Now, althouth I continue to take beta-blockers (propanolol), I have migraine 6-7 times a week, sometimes at night, sometimes by day. However,fortnately, my life is normal because I hold my pain under control: as prophylactic I take propanolol (100 mg); to get out migraine I take alternately these drugs:

medium migraine: aspirin(250 mg) + acetaminophen 600 mg) +codein (15 mg) + benzodiazepin (10 mg) or toradol (ketoralac) or indometacin (25 mg) + caffeine (75 mg) or contramal (tramadol)

bad migraine (or in case of analgesic failure) imitrex--sumatriptan (50 mg);

then every month I must take:

I am worried about the large quantity of analgesic drugs I must take, althoutgh--currently--my urine and blood test are normal.

My question is: It is better take analgesic drugs or better to take only sumatriptan? The sumatriptan is a miraculous drug, but I fear that his abuse can cause the and of his efficacy.

Has anyone else had this or similar experience? Any thoughts, experiences, advise?

Thanks for your attention.



Approximately 12 weeks ago I suffered a massive panic attack that required hospitalisation. On admittance I complained of a residual bad head that left me living in some sort of dreamworld. I was off work for 8 weeks and my Consultant Neurologist game me both a Brain Scan and a Lumber Puncture to see if anything "serious" was wrong. Fortunately they found no tumour etc. and gave me a course of tablets known as Ibuprofen. This of course had no effects on my now crippling headaches (a bit like trying to down a Rhino with a pea). My tablets were changed, had no effect and I have now been diagnosed as having Chronic Cluster Headache. My Doctor has since prescribed me with Sanomigram but after 3 days they are having the only effect of making me extremely debilitated and drowsy. I have come to the realisation that a similar attack I had 3 years ago has left me with a permanent bad head, that to be honest I have just got used to. Can anyone tell me how long I should give Sanomigram to work. I go to see the Neurologist towards the end of July. I am now back at work (couldnt stop off indefinately) but to be honest with you I am really struggling. I notice that one or two of your contributors have made a complete recovery and walk around with the luxury of a clear head. We have a saying in England that if you havent got your health you havent got true. ---Paul PAUL.DAYS@Sunderland.AC.UK

Wow! Ronda, I'm sure you have heard before how comforting it is to know that we are not alone. My name is Kerrie, I am twenty-one and have been experiencing migraines for only a couple of years. My mother and sister also suffer the pain of migraines. It seems that lately, I am having severe attacks roughly two or three times per week. I do not experience any kind of numbness but I do experience the nausea and vomitting. My boyfriend of three years is growing ever frustrated with me. I am very irritable when I have pain and it is difficult to maintain constant silence in a small apartment. I am taking Imitrex and Stadol NS, but they don't provide the answers that I am looking for. I feel so doped up while taking them but I suppose it is better than the migraine. I have found some useful info on food triggers, so perhaps I can find a way to get through this. Does anyone know if oral contaceptives contribute to a migraine? My doctor suggested something to that effect. You can reach me care of my step-dad's address. Good luck to all beating you're demons! ---Kerrie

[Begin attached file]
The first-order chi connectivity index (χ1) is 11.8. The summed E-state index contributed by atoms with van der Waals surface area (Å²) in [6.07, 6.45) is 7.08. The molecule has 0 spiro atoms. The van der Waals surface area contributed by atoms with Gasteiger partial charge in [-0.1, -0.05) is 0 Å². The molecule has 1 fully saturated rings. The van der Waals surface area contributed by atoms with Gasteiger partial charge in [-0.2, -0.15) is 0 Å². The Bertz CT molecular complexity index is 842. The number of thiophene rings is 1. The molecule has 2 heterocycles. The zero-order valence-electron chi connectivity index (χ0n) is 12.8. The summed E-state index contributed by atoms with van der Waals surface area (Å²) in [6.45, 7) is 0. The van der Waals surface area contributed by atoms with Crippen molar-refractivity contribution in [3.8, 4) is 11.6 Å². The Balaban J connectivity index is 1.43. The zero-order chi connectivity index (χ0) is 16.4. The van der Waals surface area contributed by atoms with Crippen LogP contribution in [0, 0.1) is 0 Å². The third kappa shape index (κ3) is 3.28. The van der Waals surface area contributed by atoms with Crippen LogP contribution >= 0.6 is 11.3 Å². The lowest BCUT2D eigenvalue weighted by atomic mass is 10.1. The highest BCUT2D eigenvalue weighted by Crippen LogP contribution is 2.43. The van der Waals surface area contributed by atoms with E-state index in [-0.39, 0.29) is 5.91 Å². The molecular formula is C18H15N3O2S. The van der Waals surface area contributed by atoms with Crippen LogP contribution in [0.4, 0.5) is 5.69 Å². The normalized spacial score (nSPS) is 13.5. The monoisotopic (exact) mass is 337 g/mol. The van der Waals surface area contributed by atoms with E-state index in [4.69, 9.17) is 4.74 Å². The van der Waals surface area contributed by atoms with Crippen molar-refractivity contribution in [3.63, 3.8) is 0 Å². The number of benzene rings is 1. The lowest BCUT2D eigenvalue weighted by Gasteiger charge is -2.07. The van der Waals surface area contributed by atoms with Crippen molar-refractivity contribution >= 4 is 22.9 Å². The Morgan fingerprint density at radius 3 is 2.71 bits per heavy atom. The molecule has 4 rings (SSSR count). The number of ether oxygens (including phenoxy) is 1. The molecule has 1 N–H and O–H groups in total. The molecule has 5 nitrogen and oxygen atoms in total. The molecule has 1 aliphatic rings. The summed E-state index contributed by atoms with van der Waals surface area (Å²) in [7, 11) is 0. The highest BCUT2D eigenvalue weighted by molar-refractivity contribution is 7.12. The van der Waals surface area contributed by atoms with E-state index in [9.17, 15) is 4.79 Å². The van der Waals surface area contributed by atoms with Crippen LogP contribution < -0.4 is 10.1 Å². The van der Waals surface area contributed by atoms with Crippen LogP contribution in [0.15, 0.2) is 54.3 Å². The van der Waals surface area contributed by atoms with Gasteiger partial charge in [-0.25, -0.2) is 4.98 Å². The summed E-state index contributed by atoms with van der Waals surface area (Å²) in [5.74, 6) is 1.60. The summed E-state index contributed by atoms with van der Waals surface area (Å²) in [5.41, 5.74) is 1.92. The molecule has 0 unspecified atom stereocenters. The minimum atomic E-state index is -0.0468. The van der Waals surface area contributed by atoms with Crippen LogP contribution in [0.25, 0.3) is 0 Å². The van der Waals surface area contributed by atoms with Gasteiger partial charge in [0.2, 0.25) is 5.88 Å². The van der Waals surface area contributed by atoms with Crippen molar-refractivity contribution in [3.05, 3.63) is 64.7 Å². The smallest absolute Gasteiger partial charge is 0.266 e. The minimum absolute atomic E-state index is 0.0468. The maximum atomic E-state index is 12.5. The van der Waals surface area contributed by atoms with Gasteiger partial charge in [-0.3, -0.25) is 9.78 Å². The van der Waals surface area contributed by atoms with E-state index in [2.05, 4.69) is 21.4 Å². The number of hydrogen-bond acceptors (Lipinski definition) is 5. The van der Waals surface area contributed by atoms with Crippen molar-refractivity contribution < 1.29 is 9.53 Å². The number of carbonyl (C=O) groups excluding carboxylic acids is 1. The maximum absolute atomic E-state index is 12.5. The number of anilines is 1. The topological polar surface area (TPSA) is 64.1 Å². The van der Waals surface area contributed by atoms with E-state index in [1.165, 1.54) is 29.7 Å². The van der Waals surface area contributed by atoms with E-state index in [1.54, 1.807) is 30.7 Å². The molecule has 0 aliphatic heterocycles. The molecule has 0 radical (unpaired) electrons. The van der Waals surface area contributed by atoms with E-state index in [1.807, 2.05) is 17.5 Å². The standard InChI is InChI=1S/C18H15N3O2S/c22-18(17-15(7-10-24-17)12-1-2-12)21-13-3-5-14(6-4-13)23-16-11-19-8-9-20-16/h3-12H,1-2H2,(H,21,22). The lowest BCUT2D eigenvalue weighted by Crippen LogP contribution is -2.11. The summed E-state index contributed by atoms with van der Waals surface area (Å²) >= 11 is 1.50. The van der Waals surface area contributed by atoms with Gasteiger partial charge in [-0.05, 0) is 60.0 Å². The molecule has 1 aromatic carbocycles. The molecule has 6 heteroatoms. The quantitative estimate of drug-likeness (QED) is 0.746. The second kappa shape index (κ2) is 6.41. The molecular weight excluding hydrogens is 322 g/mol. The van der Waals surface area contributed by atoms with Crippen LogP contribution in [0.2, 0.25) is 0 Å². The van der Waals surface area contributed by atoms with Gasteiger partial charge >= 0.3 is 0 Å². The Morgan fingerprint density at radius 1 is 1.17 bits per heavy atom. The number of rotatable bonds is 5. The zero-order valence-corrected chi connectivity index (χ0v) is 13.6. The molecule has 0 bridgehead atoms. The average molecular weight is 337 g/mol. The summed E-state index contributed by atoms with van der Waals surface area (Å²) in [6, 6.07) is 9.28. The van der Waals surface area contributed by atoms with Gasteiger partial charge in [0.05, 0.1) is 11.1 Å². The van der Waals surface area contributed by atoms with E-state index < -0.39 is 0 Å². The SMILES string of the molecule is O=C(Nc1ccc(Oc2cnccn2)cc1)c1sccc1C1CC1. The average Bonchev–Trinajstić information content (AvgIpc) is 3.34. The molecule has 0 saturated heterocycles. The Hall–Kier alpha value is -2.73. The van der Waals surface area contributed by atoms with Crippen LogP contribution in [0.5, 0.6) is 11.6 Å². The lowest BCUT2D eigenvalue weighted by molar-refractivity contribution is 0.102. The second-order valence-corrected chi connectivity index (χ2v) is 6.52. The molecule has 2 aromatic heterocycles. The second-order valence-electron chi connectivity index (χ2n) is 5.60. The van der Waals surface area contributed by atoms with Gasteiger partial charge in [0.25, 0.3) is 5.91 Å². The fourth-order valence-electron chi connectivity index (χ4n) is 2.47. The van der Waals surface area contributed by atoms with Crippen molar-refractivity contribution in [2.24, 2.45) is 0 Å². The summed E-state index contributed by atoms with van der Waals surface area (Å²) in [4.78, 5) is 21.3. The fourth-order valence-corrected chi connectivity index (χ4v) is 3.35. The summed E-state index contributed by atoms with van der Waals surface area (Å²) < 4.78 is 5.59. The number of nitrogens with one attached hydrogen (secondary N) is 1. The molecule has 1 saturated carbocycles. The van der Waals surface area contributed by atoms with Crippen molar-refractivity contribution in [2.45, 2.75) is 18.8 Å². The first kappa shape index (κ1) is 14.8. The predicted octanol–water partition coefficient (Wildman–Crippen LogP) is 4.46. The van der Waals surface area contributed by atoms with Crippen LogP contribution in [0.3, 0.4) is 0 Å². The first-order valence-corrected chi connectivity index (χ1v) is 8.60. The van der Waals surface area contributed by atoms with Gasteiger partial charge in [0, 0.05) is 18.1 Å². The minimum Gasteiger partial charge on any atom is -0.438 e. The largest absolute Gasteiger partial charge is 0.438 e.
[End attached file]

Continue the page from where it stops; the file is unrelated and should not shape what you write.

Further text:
Hi Ronda, yes I am one of those migraine suffers as well. Well, I usually start with flashing/blinking lights prior to felling any pain. I then progress to a pain behind my right eye, which begins to move to the back of my head and begin throbbing, which is usually when I begin vomiting; although, I do begin feeling the urge to vomit earlier than this. If I develop a "full blown" migraine I cannot tolerate light, sounds, etc. and develop left-sided numbness and sometimes paralysis.

I usually suffer most of my migraines during the allergy season from April-October. I have very few migraines during the rest of the year because I am very careful to avoid triggers. Also, one trigger I cannot avoid is the weather. I feel like a walking barometer since I usually experience migrains just before a low pressure system. I use Imitrex (injectable) to treat migraines as well as Fiorinal. I also take Tanacet twice per day with good success. Tanacet has reduced the frequency of migraines from about 3-4 per week to about 1-2 per month!

Currently, I am having lots of problems with migraines and am having lots of problems with allergies. I live in Southern Ontario, Canada and am interested in the connection between allergies and migraines. My allergist insists there is a connection but cannot give me any information? Any ideas? Is this common? Any information would be most helpful! Thanks and good luck!